Mandla Mandela in papgeld row
Mandla Mandela is once again in trouble after his estranged first wife opens criminal charges against him for failing to pay maintenance.
Nelson Mandela's grandson Mandla Mandela is once again in trouble after his estranged wife opens criminal charges against him for failing to pay maintenance.
If found guilty, he could face up to a year in prison.
Tando Mabunu-Mandela hit back at her husband with the criminal charge last week after he reportedly withdrew the couple's money out of his bank account, despite a court order prohibiting him from doing so.
According to Mabunu-Mandela, the ANC member of Parliament has failed to pay maintenance as per a court order for the past four months.
He also allegedly ensured she could not receive her monthly allowance through the Sheriff of the High Court when he emptied the bank accounts from which she was being paid.
Nearly R6-million is alleged to be missing from the accounts, half of which was frozen by the Mthatha High Court in December last year.
It is alleged that the money was transferred into the account of Mandela's infant son born from his second marriage - which has since been annulled.
Mandela and Mabunu-Mandela were married in community of property in 2007, and she accordingly claims that half the assets accumulated during their brief union belong to her.
She filed for divorce in 2009. The two have been fighting it out in court ever since.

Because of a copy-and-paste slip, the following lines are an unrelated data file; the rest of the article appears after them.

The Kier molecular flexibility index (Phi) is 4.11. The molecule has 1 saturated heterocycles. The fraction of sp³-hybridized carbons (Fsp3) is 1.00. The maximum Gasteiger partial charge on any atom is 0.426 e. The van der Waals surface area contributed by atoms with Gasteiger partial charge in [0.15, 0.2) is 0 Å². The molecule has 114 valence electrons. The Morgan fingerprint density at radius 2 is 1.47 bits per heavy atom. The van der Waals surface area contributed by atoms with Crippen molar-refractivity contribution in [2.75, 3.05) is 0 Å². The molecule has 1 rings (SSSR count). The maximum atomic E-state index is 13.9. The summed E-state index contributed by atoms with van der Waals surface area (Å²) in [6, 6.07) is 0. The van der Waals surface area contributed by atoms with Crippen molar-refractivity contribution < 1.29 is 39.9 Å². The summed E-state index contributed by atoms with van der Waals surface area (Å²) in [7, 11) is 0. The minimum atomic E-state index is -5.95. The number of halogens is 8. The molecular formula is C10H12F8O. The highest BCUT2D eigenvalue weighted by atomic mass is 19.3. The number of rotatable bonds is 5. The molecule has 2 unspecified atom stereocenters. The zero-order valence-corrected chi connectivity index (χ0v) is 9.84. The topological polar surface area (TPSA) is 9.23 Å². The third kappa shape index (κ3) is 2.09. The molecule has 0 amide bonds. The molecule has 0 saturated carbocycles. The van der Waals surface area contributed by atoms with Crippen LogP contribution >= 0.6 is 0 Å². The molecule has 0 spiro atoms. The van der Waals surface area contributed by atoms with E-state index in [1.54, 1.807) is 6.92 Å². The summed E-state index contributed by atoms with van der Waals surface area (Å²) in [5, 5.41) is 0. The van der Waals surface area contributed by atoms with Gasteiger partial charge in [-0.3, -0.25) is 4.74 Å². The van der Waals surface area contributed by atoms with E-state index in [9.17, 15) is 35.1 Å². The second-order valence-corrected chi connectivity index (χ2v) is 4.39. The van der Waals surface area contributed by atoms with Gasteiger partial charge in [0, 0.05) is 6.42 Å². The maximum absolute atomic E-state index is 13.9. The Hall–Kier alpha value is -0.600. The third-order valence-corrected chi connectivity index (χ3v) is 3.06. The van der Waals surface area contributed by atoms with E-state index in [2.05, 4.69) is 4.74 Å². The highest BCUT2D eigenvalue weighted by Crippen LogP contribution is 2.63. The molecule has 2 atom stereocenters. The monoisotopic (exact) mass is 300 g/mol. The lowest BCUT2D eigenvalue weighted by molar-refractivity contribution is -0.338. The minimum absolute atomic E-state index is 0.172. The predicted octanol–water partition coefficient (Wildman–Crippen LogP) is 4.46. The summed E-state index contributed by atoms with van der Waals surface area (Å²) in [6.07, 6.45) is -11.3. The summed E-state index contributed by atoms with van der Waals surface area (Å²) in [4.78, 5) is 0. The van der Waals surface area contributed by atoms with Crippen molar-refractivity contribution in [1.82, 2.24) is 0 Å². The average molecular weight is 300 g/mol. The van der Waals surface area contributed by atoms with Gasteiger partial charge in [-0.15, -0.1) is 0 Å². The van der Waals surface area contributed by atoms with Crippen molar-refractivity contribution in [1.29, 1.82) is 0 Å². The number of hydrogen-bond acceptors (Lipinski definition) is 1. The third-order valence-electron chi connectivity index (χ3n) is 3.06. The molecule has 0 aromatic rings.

Mandela's legal representative Gary Jansen yesterday blamed the media for the delay in divorce proceedings. He refused to comment further.
The Mthatha High Court had ordered the former chief to pay Mabunu-Mandela maintenance of R12500 a month, and some money towards her legal fees pending finalisation of the divorce.
However, according to her attorney Wesley Hayes, Mandela failed to honour the court order, and has failed to pay maintenance for nearly a year.
On numerous occasions last year Hayes was forced to obtain a writ from the court instructing the Sheriff to attach Mandela's assets, which included vehicles and livestock.
However, Hayes said the process became too expensive and so in December he obtained a court order freezing half of the cash in Mandela's two accounts. This totalled nearly R3-million. First National Bank was served with a copy of the court order.
If Mandela failed to pay maintenance, after two or three months the sheriff would go to the bank and withdraw the amount owed.
Hayes said Mandela currently owed his client just under R50000.
However, the sheriff is unable to recover the money as the account was allegedly emptied last month.
Hayes said he had still not received clarity on the whereabouts of the cash. Yesterday, he said he was still in talks with FNB and would consider bringing charges of contempt against them should the R3-million not be recovered.
Mabunu-Mandela opened criminal charges at the Bityi police station outside Mthatha last Thursday.
Police at the station yesterday confirmed that a case had been opened. The matter is still under investigation.
This is the latest in a string of charges that Mandela faces as a result of the bitter divorce.